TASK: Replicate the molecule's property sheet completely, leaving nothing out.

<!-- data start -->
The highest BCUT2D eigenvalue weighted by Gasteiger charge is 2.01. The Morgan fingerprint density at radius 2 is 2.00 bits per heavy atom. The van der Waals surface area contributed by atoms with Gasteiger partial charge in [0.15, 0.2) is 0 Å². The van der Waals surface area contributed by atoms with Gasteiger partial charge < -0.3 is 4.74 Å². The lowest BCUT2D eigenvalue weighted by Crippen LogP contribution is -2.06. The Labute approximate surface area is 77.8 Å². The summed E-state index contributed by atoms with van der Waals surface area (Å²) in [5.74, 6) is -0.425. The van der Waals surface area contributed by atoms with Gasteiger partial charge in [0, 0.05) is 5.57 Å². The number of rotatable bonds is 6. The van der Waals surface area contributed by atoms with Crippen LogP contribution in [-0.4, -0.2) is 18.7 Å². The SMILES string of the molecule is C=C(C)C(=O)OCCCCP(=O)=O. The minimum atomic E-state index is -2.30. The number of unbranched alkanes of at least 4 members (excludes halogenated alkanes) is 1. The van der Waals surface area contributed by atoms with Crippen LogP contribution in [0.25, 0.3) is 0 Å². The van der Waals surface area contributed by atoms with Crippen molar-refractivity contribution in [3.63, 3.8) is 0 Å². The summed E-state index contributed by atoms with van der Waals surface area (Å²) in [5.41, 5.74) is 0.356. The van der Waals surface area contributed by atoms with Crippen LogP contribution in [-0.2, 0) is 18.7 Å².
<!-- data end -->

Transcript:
The highest BCUT2D eigenvalue weighted by Gasteiger charge is 2.01. The Morgan fingerprint density at radius 2 is 2.00 bits per heavy atom. The van der Waals surface area contributed by atoms with Gasteiger partial charge in [0.15, 0.2) is 0 Å². The van der Waals surface area contributed by atoms with Gasteiger partial charge < -0.3 is 4.74 Å². The lowest BCUT2D eigenvalue weighted by Crippen LogP contribution is -2.06. The Labute approximate surface area is 77.8 Å². The summed E-state index contributed by atoms with van der Waals surface area (Å²) in [5.74, 6) is -0.425. The van der Waals surface area contributed by atoms with Gasteiger partial charge in [0, 0.05) is 5.57 Å². The number of rotatable bonds is 6. The van der Waals surface area contributed by atoms with Crippen LogP contribution in [-0.4, -0.2) is 18.7 Å². The SMILES string of the molecule is C=C(C)C(=O)OCCCCP(=O)=O. The minimum atomic E-state index is -2.30. The number of unbranched alkanes of at least 4 members (excludes halogenated alkanes) is 1. The van der Waals surface area contributed by atoms with Crippen LogP contribution in [0.25, 0.3) is 0 Å². The van der Waals surface area contributed by atoms with Crippen molar-refractivity contribution in [3.63, 3.8) is 0 Å². The summed E-state index contributed by atoms with van der Waals surface area (Å²) in [5.41, 5.74) is 0.356. The van der Waals surface area contributed by atoms with Crippen LogP contribution in [-0.2, 0) is 18.7 Å².